Did you ever wonder what account-based customer advocacy is? Let’s explore!
Account-based marketing (ABM)—targeting marketing efforts towards key accounts in an individualized way—is becoming increasingly valuable and commonplace for B2B marketers and, according to Gartner, is rapidly extending enterprise-wide.
A few years ago, TOPO even introduced an “Account-Based Everything” (ABE) framework to help companies mobilize efforts across sales, marketing, and customer success.
However, one program that sits at the interdepartmental crossroad remains unaddressed—your customer advocacy program.
The case for account-based customer advocacy.
Account-based marketing is an established marketing strategy wherein a few key accounts, or potential key accounts, are marketed to as units of one. Each high-value business account is identified and thoroughly researched, and its key stakeholders are then targeted through various channels and using personalized messaging that appeals to their specific personas and needs.
This method can be very effective on large accounts where each sale has a significant impact on your overall revenue.
A recent growth area in marketing has been customer advocacy. Businesses everywhere have increasingly been launching and ramping up their customer advocacy programs in recognition of the multiple benefits they can bring: increased brand awareness and lead generation, improved win ratios, fewer touches per lead, and reduced closing times—all of which translates into a significant boost to the bottom line.
That sounds very much like what Account-Based Everything is striving to achieve: a tactic that aligns sales, marketing, and customer success.
So, it stands to reason that by utilizing account-based marketing strategies you can maximize your advocacy program’s effectiveness—for example, by engaging high-value advocates who convey deep levels of trust, specificity, and authority to the market.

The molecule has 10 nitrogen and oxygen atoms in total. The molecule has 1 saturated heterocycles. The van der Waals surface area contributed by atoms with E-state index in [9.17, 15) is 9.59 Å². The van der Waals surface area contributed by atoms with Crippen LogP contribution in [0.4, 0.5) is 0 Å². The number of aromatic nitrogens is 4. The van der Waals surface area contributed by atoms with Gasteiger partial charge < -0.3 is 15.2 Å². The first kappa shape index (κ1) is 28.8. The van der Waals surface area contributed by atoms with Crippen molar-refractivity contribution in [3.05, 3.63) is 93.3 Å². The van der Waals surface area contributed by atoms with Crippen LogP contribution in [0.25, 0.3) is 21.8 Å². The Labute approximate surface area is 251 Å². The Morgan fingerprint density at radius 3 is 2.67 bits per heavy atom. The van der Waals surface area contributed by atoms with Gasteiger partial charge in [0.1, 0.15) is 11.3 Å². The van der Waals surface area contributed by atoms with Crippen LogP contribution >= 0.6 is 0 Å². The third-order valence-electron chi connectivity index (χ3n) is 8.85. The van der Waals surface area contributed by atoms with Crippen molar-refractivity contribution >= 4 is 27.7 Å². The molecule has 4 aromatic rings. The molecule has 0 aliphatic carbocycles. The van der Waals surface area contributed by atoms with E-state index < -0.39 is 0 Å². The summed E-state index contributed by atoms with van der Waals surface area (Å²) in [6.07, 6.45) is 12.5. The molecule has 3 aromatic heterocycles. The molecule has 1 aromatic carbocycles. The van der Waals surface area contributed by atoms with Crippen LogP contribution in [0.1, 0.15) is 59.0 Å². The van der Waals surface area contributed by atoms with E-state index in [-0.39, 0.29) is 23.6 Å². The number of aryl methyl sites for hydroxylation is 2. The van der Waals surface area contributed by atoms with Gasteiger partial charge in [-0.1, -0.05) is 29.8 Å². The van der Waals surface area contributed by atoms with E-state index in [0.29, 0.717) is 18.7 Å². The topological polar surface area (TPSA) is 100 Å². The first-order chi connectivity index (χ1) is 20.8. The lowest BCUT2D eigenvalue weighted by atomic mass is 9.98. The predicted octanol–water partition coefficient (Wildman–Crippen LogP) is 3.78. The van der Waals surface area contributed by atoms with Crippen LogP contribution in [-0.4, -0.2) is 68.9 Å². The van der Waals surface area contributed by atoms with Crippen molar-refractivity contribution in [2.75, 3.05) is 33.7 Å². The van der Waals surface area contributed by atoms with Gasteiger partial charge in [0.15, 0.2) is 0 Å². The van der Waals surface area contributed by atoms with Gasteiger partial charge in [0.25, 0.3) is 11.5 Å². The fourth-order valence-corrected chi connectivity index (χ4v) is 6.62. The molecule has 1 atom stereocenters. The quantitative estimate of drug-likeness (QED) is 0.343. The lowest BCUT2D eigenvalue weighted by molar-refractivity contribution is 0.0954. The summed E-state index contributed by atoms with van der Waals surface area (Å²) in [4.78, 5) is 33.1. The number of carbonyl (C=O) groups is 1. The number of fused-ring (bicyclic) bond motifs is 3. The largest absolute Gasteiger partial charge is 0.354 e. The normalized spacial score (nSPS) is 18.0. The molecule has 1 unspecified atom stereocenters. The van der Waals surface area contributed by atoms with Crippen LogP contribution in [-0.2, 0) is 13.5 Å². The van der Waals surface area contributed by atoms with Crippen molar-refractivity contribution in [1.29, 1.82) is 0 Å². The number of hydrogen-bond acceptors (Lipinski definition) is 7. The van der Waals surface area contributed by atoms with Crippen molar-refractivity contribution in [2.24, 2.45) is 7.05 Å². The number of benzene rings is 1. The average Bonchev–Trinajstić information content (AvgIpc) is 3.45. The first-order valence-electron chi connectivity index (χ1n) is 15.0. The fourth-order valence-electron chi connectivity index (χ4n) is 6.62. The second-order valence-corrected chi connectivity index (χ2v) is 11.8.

Combining account-based marketing and customer advocacy.
Intuitively, we understand the impact of high-value advocacy in our own product choices and purchasing behavior. If we read a positive customer review somewhere, we may or may not try out a new restaurant. But if the recommendation comes from a trusted friend who knows exactly what cuisine we like, and who also works as a food critic or a highly demanding chef, we would be more likely to give it a try.
Similarly, when it comes to customer advocacy programs, it is crucial to recruit the right advocates in order to achieve the greatest impact. However, many companies, even those with mature customer advocacy programs, use an indiscriminate and generalized approach to recruiting advocates.
This leads to a lack of influential advocates in the ideal positions, companies, or industries. For example, many software firms may recruit advocates at a technical level, such as database administrators, rather than going after VPs and C-level executives who can speak authoritatively about the precise business benefits and strategic impact of the technology being utilized. While all encouraging voices are welcomed, some are far more influential than others.
Account-based customer advocacy leads to four clearly distinguishable benefits for your program.
Benefit #1: You drive executive engagement.
It’s a no-brainer that customer advocacy programs should recruit executives and decision-makers as advocates. But it’s also common knowledge that busy executives are the toughest crowd to engage.